Charles Elmhirst Luard was requested to attend the Inquest into his fathers death.   He was asked by the Coroner to read out the contents of the letter left by his father, at Barham Court.  He read the letter to himself but declared to Coroner Buss, that there was nothing of interest in the letter for the court.  After reading the letter himself, the coroner agreed and the contents remained private.


Captain Charles Elmhirst Luard returned to his regiment after the deaths of both parents.  He died in 1914 in action, while serving in France, by which time most of his father’s legacy of nearly £8,000 had gone.


The Inquest on General Luard recorded a verdict of “ suicide while temporarily insane.”  The Coroner made comments, that the letters written accusing the general, had added to his grief and no doubt drove him to suicide.  Three days later at the final inquest for Mrs Luard at the George and Dragon, no further details were provided by Kent police as had been mentioned at the 2nd Inquest.  The verdict given by the jury was “ wilful murder by person or persons unknow.”  Again the anonymous letters were condemmed by both the jury and the Coroner.  Reporting the Inquest, an editorial in the Maidstone and Kentish Journal newspaper said, “ Two murders have been committed in Kent this month.  Mrs Luard was killed by a pistol.  General Luard was killed by a pen.”


A number of letters were received, most had local postage franks, but the writers were never traced and after General Luard’s death, the letters stopped.  One hand written letter, received in the evening post, on Wednesday 26th of August was typical of those received at Ightham Knoll, it read:


WE ALL KNOW YOU SHOT YOUR WIFE.
YOUR FRIEND THE CHIEF CONSTABLE, CAN’T PROTECT YOU FOREVER.
YOU DON’T DESERVE TO LIVE.
DO EVERYONE A FAVOUR.
KILL YOURSELF.


A large number of the village thought the General had shot his wife, but were divided on why, he had done so.  Some said she had a lover, and others because he had a lover, she had found out or he had found out about her lover.  The village perminitions on the crime were endless!


Mrs Luard was however, very friendly with the 44 year old son of the local Doctor, a friendship General Luard was aware of.  According to several locals and servants from the doctor’s house, General Luard was very jealous about the relationship.  On the day of the murder, the son was in London at his surgery.


Hoping to break the silence and obtain further public help, the police offered a reward of £1,000.  It was a huge amount of monet and although various theories were offered, the police were at a total loss to explain the crime that, had “the entire absence of a motive.” The reward did little to advance a conclusion.  A year after her death, police arrested a tramp, 62  year old David Talbot Woodruff. He was produced at Sevenoaks Magistrates Court but it was quickly found, that on the day of the murder, he had been in Maidstone Prison.  The Chief Constable, Colonel Warde said he had evidence against Woodruff but he declined to reveal what this was, in an open court.  Many thought this was a ‘convenient arrest’ to solve the crime.  The sitting magistrates after a short recess condemned the so-called evidence provided by the Chief Constable, and Woodruff was released from custody. They also called for a full enquiry into the behaviour of the Chief Constable and questions were asked in the House of Commons on court appearance.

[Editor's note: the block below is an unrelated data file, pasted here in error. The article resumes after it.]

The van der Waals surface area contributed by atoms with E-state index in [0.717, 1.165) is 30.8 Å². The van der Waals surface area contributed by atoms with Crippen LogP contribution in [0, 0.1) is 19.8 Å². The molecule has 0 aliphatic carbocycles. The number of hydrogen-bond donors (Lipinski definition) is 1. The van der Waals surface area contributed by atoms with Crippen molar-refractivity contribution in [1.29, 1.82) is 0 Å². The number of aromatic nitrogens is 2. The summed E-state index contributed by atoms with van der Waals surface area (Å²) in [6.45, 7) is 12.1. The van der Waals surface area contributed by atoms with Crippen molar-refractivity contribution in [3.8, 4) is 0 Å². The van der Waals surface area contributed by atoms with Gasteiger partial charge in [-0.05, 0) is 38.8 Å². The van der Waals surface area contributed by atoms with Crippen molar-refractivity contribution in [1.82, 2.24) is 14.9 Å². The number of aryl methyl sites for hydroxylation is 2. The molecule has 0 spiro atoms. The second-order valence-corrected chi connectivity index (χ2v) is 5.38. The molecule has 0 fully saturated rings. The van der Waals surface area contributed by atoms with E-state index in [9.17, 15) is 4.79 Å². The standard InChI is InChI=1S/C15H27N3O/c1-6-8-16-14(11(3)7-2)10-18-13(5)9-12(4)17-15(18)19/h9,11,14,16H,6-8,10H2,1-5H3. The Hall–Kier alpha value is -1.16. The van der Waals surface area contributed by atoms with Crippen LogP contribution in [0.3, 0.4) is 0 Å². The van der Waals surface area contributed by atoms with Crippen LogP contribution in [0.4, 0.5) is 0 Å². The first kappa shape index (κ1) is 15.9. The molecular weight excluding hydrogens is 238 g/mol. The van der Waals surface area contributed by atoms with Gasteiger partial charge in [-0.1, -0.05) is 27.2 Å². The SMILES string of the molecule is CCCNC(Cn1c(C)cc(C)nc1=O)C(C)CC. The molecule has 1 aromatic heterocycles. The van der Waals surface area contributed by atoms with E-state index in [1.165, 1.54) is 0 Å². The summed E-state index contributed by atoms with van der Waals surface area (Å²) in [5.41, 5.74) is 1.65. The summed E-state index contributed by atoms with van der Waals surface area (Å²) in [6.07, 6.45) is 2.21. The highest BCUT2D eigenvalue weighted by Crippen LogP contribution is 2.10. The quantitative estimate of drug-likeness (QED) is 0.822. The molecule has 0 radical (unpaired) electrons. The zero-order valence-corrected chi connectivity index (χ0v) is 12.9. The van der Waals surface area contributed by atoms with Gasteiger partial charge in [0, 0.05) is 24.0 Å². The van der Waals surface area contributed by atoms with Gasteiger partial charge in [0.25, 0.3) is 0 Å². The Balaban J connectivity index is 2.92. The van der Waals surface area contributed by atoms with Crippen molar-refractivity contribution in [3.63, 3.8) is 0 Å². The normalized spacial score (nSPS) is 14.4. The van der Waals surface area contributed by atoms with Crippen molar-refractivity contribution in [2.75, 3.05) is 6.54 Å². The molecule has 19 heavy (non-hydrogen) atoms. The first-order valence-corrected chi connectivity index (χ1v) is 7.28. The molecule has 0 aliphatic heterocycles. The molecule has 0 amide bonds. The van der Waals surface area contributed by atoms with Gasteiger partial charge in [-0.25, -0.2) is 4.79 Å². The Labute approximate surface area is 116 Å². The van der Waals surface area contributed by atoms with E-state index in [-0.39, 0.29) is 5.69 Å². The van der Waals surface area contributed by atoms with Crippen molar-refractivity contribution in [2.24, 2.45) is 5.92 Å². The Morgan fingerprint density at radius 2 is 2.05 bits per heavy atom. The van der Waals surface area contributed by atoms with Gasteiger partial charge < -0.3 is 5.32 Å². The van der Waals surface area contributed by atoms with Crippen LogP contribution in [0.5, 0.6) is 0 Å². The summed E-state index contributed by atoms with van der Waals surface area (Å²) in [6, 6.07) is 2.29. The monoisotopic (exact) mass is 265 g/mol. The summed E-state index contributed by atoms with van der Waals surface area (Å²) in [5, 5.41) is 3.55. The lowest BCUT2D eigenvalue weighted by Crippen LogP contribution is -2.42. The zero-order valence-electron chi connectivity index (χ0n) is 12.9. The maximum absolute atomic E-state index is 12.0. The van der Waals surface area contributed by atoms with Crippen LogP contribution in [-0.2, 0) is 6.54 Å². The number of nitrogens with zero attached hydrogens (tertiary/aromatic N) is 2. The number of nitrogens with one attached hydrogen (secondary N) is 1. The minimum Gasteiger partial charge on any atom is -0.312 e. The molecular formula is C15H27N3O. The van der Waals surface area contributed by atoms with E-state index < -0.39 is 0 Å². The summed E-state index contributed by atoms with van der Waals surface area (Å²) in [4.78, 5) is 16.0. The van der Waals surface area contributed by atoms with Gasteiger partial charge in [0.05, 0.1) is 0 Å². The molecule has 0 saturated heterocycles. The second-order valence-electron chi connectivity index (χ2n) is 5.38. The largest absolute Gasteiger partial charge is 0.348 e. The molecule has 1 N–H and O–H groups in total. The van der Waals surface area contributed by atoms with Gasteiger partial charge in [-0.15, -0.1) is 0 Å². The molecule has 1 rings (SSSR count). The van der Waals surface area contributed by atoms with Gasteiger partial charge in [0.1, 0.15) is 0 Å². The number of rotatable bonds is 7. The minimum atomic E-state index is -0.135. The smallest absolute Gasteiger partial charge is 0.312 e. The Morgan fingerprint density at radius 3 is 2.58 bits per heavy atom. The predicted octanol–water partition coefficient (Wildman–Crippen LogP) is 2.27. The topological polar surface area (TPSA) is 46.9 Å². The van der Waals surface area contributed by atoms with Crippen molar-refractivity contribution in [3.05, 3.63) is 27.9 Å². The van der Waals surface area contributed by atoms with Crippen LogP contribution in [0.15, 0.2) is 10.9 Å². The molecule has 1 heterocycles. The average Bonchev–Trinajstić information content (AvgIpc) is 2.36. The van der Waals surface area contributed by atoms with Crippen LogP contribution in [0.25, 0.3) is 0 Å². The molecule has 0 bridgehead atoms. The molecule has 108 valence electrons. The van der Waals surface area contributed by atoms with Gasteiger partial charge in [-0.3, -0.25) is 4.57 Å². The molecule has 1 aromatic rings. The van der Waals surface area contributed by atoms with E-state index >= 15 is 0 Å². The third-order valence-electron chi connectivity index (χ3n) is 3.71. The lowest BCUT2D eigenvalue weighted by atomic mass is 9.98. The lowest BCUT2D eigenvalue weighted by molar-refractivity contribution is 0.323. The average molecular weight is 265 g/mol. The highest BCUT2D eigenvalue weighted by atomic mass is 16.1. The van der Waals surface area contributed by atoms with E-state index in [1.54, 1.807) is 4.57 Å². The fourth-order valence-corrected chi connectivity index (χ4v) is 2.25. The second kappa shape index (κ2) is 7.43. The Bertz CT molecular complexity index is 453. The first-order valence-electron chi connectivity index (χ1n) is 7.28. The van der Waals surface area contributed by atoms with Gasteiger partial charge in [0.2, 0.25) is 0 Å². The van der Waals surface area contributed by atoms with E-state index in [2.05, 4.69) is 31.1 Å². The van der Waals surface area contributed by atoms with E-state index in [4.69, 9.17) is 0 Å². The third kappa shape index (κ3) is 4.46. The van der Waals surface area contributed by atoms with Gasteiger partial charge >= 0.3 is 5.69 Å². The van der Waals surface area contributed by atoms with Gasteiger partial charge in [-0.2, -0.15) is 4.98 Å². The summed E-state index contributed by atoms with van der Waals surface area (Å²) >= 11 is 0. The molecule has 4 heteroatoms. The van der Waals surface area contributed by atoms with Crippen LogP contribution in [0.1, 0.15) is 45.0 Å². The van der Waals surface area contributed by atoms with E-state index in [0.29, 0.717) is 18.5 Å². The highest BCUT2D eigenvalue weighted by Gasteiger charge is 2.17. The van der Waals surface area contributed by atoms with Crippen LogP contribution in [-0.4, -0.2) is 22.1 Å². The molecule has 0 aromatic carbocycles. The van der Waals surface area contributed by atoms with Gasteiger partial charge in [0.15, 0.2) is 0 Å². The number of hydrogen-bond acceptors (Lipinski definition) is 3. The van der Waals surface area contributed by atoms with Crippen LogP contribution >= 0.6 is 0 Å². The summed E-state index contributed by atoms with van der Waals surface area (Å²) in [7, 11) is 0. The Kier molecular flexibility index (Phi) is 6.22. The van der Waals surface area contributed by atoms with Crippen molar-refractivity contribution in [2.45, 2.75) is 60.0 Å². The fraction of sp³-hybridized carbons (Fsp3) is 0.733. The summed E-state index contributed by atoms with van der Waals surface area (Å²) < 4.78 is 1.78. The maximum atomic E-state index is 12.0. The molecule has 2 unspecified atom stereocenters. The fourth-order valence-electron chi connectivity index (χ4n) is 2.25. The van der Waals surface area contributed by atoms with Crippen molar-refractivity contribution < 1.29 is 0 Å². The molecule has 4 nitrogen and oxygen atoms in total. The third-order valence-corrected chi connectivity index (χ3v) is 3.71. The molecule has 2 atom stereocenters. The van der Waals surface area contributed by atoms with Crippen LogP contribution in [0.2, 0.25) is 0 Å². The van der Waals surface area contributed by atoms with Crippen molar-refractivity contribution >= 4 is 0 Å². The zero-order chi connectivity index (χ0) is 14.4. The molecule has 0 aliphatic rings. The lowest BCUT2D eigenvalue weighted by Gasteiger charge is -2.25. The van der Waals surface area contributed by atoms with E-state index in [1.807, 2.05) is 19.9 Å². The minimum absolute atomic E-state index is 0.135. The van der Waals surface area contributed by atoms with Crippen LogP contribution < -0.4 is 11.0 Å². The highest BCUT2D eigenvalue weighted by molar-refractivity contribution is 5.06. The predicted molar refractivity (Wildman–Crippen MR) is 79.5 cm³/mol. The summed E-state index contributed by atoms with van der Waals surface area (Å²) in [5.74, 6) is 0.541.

A little known story, filed with the Luard murder details was revealed by an American University about 10 years after the deaths.  This added to the number of theories.


Forty years before his death, Lieutenant Charles Edward Luard was stationed in Rawalpindi, India. He was a dashing and brave, and made several influential friendships in high circles during his posting.  He met and fell in love with the daughter of a local Indian banker. Her beauty was well known throughout the region and as a token of her love gave the lieutenant a ring, said to possess magical powers.  The large diamond had been taken from the eye of a statue from an ancient Hindu temple.


They kept their romance secret and the lieutenant kept a secret bungalow in the hills for his young lover.  One day returning to his secret hideaway, he found his lover had given birth to a son.  Knowing this would be the end of his army career, he abandoned both of them.  On the night of a celebration ball, the woman tried to gain access to the army but was turned away shouting and yelling.


In the spring of 1908 an unusual story was reported from Southampton, a gray-haired Hindu woman, accompanied by a younger man, applied to a local magistrate for government assistance. The woman told a story of her abandonment at the hands of General Luard in India.  Dismissing the story as pure fiction, the pair was turned away from the court.  A year later a British naval officer stationed in India heard the remarkable story. For decades, there had been an idol at a local temple with a missing eye. Worshippers from the temple had scoured the globe in search of the missing relic,  a large, brilliant diamond.  In 1909 the worshippers were stunned to discover that the long-lost jewel had been secretly returned to the temple, by a person or persons unknown.


The story and versions of it, were printed in a few newspapers in the United Kingdom and in America.  There were several mistakes with dates and it is unclear, even with checking army service records and the National Archives at Kew, whether General Luard ever served in India. Perhaps this was just a piece of written fiction, but an interesting one.